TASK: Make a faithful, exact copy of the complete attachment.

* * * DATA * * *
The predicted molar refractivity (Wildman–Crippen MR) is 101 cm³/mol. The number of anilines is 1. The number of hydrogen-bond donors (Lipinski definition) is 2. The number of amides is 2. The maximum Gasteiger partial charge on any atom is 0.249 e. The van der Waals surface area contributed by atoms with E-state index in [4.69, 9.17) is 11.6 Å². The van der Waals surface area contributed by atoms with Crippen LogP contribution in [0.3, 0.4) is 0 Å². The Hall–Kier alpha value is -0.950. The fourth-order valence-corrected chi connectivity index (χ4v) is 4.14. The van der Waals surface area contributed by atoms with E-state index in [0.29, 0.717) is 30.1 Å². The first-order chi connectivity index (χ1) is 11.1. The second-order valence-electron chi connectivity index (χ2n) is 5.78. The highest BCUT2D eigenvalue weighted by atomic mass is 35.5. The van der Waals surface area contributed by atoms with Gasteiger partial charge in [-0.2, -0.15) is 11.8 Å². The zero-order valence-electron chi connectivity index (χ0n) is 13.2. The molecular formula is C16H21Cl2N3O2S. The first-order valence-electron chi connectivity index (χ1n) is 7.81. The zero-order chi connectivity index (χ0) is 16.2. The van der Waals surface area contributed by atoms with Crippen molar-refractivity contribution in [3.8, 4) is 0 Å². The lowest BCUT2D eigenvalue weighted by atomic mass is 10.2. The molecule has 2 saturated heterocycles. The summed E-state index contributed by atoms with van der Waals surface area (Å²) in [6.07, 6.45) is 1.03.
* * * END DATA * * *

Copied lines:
The predicted molar refractivity (Wildman–Crippen MR) is 101 cm³/mol. The number of anilines is 1. The number of hydrogen-bond donors (Lipinski definition) is 2. The number of amides is 2. The maximum Gasteiger partial charge on any atom is 0.249 e. The van der Waals surface area contributed by atoms with E-state index in [4.69, 9.17) is 11.6 Å². The van der Waals surface area contributed by atoms with Crippen LogP contribution in [0.3, 0.4) is 0 Å². The Hall–Kier alpha value is -0.950. The fourth-order valence-corrected chi connectivity index (χ4v) is 4.14. The van der Waals surface area contributed by atoms with E-state index in [0.29, 0.717) is 30.1 Å². The first-order chi connectivity index (χ1) is 11.1. The second-order valence-electron chi connectivity index (χ2n) is 5.78. The highest BCUT2D eigenvalue weighted by atomic mass is 35.5. The van der Waals surface area contributed by atoms with Gasteiger partial charge in [-0.2, -0.15) is 11.8 Å². The zero-order valence-electron chi connectivity index (χ0n) is 13.2. The molecular formula is C16H21Cl2N3O2S. The first-order valence-electron chi connectivity index (χ1n) is 7.81. The zero-order chi connectivity index (χ0) is 16.2. The van der Waals surface area contributed by atoms with Crippen molar-refractivity contribution in [3.8, 4) is 0 Å². The lowest BCUT2D eigenvalue weighted by atomic mass is 10.2. The molecule has 2 saturated heterocycles. The summed E-state index contributed by atoms with van der Waals surface area (Å²) in [6.07, 6.45) is 1.03.